Tuesday, 4 January 2011


Don't worry, come back! It's not another list! But it is the end of one year, and the start of a new. It's a time to reflect, to take stock, to blah blah blablah. What I will say is that on a number of levels (although not that many) 2010 was a far better year than 2009. I was employed in what amounts to 2.5 jobs for the whole year, got to write for various people, got to travel across Europe to write, got to give talks to various people, got to travel across Europe to talk to people, even got to do a bit of teaching. During this time I met a lot of wonderful people, many for the first time, and for all this I'm very grateful. As well as this, my carousing became less desperate & less fatalistic, I took better care of myself, and also some loose ends were tied up, writing a less tragic ending to one of the most horrible stories of my last three years. All in all, it was a damn sight better than the year before, although at the end of the day I'm still the same old miserable bastard.

So anyway, what follows are some collected thoughts on the year just passed, apropos of nothing, and not really in aid of anything either. Perhaps this will help me figure out what next year is going to be all about, or maybe I'm just writing this to pass the time, which will pass in any case. But no matter! Onward! Things can only get better!


By far the most embarrassing object to come to my attention this year was the ArcelorMittalOrbit, the ugliest, most aggressively stupid piece of public art I have ever seen, and it's not even built yet. Everything about it, from the anecdote about BoJo the Clown meeting Lakshmi Mittal in the pissers at Davos, to the clichéd sub-Derridean patter that accompanied the planning application, to the banality of the napkin sketch to the already tired digital resolution of the silly shape, nothing signified the moral and aesthetic vacuum at the heart of this pathetic little island better than this 110m tall trinket to be built within stumbling distance from my flat. ARGH!

Well this one has to be a toss-up between one of two buildings, one of which I think is better than the other, one of which I actually visited.

The former is the Spanish Pavilion from the Shanghai Expo. I wrote about the Expo a couple of times this year, both in print and on the blog, as well as interviewing Benedetta Tagliabue for ICON magazine around the middle of the year. What I thought was good about the Spanish Pavilion was that it showed a mature attitude both to the implementation of digital technology / fabrication in a building, as well as to its symbolic language.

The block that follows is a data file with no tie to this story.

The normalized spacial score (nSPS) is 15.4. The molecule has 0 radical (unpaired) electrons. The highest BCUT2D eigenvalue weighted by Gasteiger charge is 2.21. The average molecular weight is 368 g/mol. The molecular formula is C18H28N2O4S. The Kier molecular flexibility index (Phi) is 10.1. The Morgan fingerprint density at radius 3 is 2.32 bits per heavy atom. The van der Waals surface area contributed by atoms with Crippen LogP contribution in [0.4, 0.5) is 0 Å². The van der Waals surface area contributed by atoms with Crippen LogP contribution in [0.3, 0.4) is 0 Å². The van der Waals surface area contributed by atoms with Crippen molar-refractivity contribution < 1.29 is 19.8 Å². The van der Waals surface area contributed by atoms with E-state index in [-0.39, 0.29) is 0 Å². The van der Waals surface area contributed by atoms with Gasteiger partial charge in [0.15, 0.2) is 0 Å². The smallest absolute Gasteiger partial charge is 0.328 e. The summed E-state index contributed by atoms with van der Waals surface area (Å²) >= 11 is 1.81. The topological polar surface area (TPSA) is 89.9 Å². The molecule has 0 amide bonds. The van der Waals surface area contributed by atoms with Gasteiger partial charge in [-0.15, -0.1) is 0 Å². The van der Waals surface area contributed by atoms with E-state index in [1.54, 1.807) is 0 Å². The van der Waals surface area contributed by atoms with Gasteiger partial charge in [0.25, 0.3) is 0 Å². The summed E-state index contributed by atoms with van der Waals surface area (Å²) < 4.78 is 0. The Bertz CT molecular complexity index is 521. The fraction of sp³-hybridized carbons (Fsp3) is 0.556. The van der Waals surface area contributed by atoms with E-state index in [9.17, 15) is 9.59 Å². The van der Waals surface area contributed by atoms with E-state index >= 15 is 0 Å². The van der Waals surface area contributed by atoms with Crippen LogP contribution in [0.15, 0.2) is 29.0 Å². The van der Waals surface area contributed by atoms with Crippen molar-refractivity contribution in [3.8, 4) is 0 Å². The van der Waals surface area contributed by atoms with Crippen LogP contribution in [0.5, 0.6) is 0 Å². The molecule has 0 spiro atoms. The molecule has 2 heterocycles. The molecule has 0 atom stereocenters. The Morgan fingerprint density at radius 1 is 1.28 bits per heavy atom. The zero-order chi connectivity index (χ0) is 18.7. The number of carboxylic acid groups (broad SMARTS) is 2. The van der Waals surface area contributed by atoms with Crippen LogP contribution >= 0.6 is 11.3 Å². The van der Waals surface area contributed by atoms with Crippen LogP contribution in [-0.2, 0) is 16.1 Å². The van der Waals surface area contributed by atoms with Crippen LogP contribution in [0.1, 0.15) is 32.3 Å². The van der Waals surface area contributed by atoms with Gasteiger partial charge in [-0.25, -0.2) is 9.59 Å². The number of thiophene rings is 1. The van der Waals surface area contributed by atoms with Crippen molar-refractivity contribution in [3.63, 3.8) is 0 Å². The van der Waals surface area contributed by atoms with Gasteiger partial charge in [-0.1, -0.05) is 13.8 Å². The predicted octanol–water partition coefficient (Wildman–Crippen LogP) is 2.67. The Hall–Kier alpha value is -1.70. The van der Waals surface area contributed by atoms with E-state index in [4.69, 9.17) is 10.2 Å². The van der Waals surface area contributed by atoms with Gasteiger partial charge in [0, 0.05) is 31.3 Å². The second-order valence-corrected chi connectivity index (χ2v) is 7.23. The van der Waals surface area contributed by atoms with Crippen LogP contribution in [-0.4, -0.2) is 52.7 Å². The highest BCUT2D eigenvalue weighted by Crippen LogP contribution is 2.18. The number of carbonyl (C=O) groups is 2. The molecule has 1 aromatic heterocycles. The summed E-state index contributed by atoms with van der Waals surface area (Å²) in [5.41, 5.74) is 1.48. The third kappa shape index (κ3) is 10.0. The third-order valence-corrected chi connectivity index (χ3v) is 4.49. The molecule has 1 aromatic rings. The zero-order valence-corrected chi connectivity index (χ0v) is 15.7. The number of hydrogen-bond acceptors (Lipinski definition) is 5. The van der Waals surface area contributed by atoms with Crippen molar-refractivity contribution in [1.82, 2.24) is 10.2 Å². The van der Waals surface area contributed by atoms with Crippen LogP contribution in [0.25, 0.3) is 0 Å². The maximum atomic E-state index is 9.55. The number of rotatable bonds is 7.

Regarding technology, rather than any quasi-avant garde-ist babble about CAD plug-ins being the generators of an unprecedented spatial complexity that enacts its very own detournément, this building was digital in that it used computers to resolve the structural gymnastics, without making any hi-falutin claims that don't stand up to expert scrutiny.
The building also understood the architectural value of formalism for the façade, functionalism for the insides.
And as for the formal language, in an Expo notable for its vacuous pop-formalism, its doily facades, its sand-dune buildings, its frankly stupid conceptualism, this building took the dumb gesture, that of the wicker basket, and made something abstracted and complex from it, referring at once to Chinese tradition, Spanish tradition and previous works by EMBT, as well as all of the other architectural clevernesses they're good at. It was good to see them get some credit, after such a long time as being 'the firm that completed Miralles designs'.

The second building was the 8 House by BIG in Copenhagen, which I reviewed for ICON. I'm suspicious of BIG, to be honest. I find the post-Koolhaas overblown functionalism to be a conceptual one trick pony (HEY guys! What's the zoning envelope? Let's just build right up to it! etc…), and of course I find Ingels' hyperactive optimism to be precisely the opposite of my own ideas about architecture, but it was excellent to see people having a go at the megastructural housing block. Basically a yuppiedrome, the 8 House put all the speculative housing completed in the UK over the last year to absolute shame. In fact, even the developer seems like Nye Bevan compared to the scum we've got over here in the UK. Depressing.


This shower of bastards sneaked in, and already they're wrecking the place like it was an unfortunate Oxford restaurant. The simplest way I can understand the situation is that these gentlemen have come to the conclusion that the only way to improve the economic climate in the UK (meaning stimulate opportunities for 'wealth creation', i.e. profit extraction for their friends) is to roll back the rights that our parents and their parents and their parents fought so very hard for so very long for. These hooligans have looked jealously at levels of exploitation in the third world and have thought "Bingo! That's what we need!" It beggars belief.

Not only have they managed to sell the country the mind-bogglingly stupid analogy of the economy being a cupboard that has been left empty by the profligate previous government, thus we're all (i.e. just the poor) going to have to starve, but they're also in the process of destroying the state higher-education system, squeezing the poor out of the inner cities, and crippling the NHS yet further.